Disruption grows: Nations try to slow virus, help economies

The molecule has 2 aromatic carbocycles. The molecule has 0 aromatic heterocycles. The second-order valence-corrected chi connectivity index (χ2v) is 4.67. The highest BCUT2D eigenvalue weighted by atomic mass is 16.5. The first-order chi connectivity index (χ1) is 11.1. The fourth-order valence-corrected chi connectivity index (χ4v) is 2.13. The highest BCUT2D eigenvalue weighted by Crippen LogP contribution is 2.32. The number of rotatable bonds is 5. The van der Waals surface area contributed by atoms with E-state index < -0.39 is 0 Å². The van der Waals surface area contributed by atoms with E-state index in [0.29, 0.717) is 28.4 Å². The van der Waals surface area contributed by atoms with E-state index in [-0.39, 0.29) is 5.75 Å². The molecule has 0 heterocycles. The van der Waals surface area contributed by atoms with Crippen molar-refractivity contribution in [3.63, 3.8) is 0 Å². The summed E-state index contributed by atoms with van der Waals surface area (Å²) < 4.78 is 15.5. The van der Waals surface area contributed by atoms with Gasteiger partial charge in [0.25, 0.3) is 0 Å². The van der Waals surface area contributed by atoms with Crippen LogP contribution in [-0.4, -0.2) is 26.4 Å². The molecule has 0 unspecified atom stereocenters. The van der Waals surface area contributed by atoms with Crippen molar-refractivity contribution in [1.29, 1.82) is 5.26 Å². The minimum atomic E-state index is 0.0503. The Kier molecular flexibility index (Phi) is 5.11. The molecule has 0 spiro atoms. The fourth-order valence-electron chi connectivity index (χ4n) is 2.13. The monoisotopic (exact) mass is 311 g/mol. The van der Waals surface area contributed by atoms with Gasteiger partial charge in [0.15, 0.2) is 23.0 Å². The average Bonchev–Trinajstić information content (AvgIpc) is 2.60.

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DAVID RISING and TIM SULLIVAN Associated Press BERLIN (AP) — Mass disruptions shuddered across the globe Tuesday as governments struggled to slow the spread of the coronavirus while also trying to keep their economies afloat. The chaos stretched from Lithuania, where border traffic jams were nearly 40 miles (64 kilometers) deep, to Detroit, where bus service came to a sudden stop when drivers didn't show up for work. European Union leaders, meanwhile, agreed to shut down the bloc's external borders for 30 days. In the United States, West Virginia became the last state to report a case of the disease, confirming that it has spread nationwide. Increasingly worried about the economic fallout of the global shutdown, the U.S., Britain and the Netherlands announced rescue packages totalin
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